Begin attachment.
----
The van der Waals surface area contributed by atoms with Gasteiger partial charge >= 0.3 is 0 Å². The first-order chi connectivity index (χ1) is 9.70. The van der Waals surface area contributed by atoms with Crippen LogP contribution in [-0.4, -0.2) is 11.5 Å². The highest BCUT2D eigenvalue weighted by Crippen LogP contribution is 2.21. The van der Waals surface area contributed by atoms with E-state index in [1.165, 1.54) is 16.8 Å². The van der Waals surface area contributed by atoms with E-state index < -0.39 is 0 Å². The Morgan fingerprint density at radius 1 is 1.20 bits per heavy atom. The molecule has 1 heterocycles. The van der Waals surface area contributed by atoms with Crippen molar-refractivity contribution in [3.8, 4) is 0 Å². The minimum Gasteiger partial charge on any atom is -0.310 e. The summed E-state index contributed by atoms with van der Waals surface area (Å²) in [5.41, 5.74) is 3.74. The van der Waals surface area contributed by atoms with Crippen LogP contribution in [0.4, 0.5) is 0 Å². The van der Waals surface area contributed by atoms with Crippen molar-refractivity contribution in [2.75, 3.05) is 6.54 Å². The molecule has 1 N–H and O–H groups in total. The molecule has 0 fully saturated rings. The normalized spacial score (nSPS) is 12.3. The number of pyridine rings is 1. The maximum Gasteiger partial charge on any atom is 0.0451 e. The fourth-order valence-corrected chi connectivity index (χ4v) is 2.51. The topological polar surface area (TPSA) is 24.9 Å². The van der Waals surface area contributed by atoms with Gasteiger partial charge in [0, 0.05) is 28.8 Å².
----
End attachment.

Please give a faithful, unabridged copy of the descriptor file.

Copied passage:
The van der Waals surface area contributed by atoms with Gasteiger partial charge >= 0.3 is 0 Å². The first-order chi connectivity index (χ1) is 9.70. The van der Waals surface area contributed by atoms with Crippen LogP contribution in [-0.4, -0.2) is 11.5 Å². The highest BCUT2D eigenvalue weighted by Crippen LogP contribution is 2.21. The van der Waals surface area contributed by atoms with E-state index in [1.165, 1.54) is 16.8 Å². The van der Waals surface area contributed by atoms with E-state index < -0.39 is 0 Å². The Morgan fingerprint density at radius 1 is 1.20 bits per heavy atom. The molecule has 1 heterocycles. The van der Waals surface area contributed by atoms with Crippen molar-refractivity contribution in [3.8, 4) is 0 Å². The minimum Gasteiger partial charge on any atom is -0.310 e. The summed E-state index contributed by atoms with van der Waals surface area (Å²) in [5.41, 5.74) is 3.74. The van der Waals surface area contributed by atoms with Crippen LogP contribution in [0.4, 0.5) is 0 Å². The van der Waals surface area contributed by atoms with Crippen molar-refractivity contribution in [2.75, 3.05) is 6.54 Å². The molecule has 1 N–H and O–H groups in total. The molecule has 0 fully saturated rings. The normalized spacial score (nSPS) is 12.3. The number of pyridine rings is 1. The maximum Gasteiger partial charge on any atom is 0.0451 e. The fourth-order valence-corrected chi connectivity index (χ4v) is 2.51. The topological polar surface area (TPSA) is 24.9 Å². The van der Waals surface area contributed by atoms with Gasteiger partial charge in [0, 0.05) is 28.8 Å².